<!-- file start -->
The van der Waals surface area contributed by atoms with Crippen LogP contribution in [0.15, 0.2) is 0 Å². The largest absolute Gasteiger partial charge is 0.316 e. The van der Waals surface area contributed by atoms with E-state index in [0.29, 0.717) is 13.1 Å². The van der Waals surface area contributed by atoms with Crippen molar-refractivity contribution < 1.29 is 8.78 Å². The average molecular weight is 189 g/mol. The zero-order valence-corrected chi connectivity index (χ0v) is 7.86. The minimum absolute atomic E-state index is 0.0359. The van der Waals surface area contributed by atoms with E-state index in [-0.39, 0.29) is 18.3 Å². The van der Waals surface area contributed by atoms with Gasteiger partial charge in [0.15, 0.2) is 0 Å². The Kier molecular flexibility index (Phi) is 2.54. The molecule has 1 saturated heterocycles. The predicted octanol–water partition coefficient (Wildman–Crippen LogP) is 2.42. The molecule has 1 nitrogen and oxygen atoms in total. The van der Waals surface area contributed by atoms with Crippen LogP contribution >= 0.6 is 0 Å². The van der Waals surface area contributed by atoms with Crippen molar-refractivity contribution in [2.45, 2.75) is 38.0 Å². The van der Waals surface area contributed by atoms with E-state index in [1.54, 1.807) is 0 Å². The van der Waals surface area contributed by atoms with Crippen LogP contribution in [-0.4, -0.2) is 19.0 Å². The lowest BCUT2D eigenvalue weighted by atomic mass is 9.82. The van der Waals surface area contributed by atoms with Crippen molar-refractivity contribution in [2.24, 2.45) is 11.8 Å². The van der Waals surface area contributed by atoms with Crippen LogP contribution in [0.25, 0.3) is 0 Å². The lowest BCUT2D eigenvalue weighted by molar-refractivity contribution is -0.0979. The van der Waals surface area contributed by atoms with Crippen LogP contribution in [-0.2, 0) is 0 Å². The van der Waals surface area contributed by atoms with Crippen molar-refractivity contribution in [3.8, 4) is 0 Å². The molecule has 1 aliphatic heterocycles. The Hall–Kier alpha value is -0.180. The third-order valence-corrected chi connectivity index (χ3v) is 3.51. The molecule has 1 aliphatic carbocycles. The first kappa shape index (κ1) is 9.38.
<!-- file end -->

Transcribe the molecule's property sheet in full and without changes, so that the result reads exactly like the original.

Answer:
The van der Waals surface area contributed by atoms with Crippen LogP contribution in [0.15, 0.2) is 0 Å². The largest absolute Gasteiger partial charge is 0.316 e. The van der Waals surface area contributed by atoms with E-state index in [0.29, 0.717) is 13.1 Å². The van der Waals surface area contributed by atoms with Crippen molar-refractivity contribution < 1.29 is 8.78 Å². The average molecular weight is 189 g/mol. The zero-order valence-corrected chi connectivity index (χ0v) is 7.86. The minimum absolute atomic E-state index is 0.0359. The van der Waals surface area contributed by atoms with E-state index in [-0.39, 0.29) is 18.3 Å². The van der Waals surface area contributed by atoms with Gasteiger partial charge in [0.15, 0.2) is 0 Å². The Kier molecular flexibility index (Phi) is 2.54. The molecule has 1 saturated heterocycles. The predicted octanol–water partition coefficient (Wildman–Crippen LogP) is 2.42. The molecule has 1 nitrogen and oxygen atoms in total. The van der Waals surface area contributed by atoms with Crippen LogP contribution >= 0.6 is 0 Å². The van der Waals surface area contributed by atoms with Crippen molar-refractivity contribution in [2.45, 2.75) is 38.0 Å². The van der Waals surface area contributed by atoms with E-state index in [1.54, 1.807) is 0 Å². The van der Waals surface area contributed by atoms with Crippen LogP contribution in [-0.4, -0.2) is 19.0 Å². The lowest BCUT2D eigenvalue weighted by atomic mass is 9.82. The van der Waals surface area contributed by atoms with Crippen molar-refractivity contribution in [2.24, 2.45) is 11.8 Å². The van der Waals surface area contributed by atoms with Crippen LogP contribution in [0.25, 0.3) is 0 Å². The lowest BCUT2D eigenvalue weighted by molar-refractivity contribution is -0.0979. The van der Waals surface area contributed by atoms with Crippen LogP contribution in [-0.2, 0) is 0 Å². The van der Waals surface area contributed by atoms with Crippen molar-refractivity contribution in [3.8, 4) is 0 Å². The molecule has 1 aliphatic heterocycles. The Hall–Kier alpha value is -0.180. The third-order valence-corrected chi connectivity index (χ3v) is 3.51. The molecule has 1 aliphatic carbocycles. The first kappa shape index (κ1) is 9.38.